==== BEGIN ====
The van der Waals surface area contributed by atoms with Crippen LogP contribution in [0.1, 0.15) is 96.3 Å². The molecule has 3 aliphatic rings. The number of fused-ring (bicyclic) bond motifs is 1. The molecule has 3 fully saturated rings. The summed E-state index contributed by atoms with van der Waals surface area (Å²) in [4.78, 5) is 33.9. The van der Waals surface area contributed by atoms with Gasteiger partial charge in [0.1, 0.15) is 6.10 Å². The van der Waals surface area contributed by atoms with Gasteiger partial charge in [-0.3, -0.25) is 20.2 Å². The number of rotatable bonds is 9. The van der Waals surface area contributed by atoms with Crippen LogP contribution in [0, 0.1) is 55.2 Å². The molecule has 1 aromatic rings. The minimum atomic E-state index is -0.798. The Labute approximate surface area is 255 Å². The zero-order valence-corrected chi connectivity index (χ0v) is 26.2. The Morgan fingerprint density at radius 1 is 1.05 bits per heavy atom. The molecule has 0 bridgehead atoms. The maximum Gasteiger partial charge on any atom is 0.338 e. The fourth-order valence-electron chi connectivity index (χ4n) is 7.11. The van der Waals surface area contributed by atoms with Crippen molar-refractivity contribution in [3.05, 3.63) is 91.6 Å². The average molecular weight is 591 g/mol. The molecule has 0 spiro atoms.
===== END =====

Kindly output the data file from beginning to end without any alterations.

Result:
The van der Waals surface area contributed by atoms with Crippen LogP contribution in [0.1, 0.15) is 96.3 Å². The molecule has 3 aliphatic rings. The number of fused-ring (bicyclic) bond motifs is 1. The molecule has 3 fully saturated rings. The summed E-state index contributed by atoms with van der Waals surface area (Å²) in [4.78, 5) is 33.9. The van der Waals surface area contributed by atoms with Gasteiger partial charge in [0.1, 0.15) is 6.10 Å². The van der Waals surface area contributed by atoms with Gasteiger partial charge in [-0.3, -0.25) is 20.2 Å². The number of rotatable bonds is 9. The van der Waals surface area contributed by atoms with Crippen LogP contribution in [0, 0.1) is 55.2 Å². The molecule has 1 aromatic rings. The minimum atomic E-state index is -0.798. The Labute approximate surface area is 255 Å². The zero-order valence-corrected chi connectivity index (χ0v) is 26.2. The Morgan fingerprint density at radius 1 is 1.05 bits per heavy atom. The molecule has 0 bridgehead atoms. The maximum Gasteiger partial charge on any atom is 0.338 e. The fourth-order valence-electron chi connectivity index (χ4n) is 7.11. The van der Waals surface area contributed by atoms with Crippen molar-refractivity contribution in [3.05, 3.63) is 91.6 Å². The average molecular weight is 591 g/mol. The molecule has 0 spiro atoms.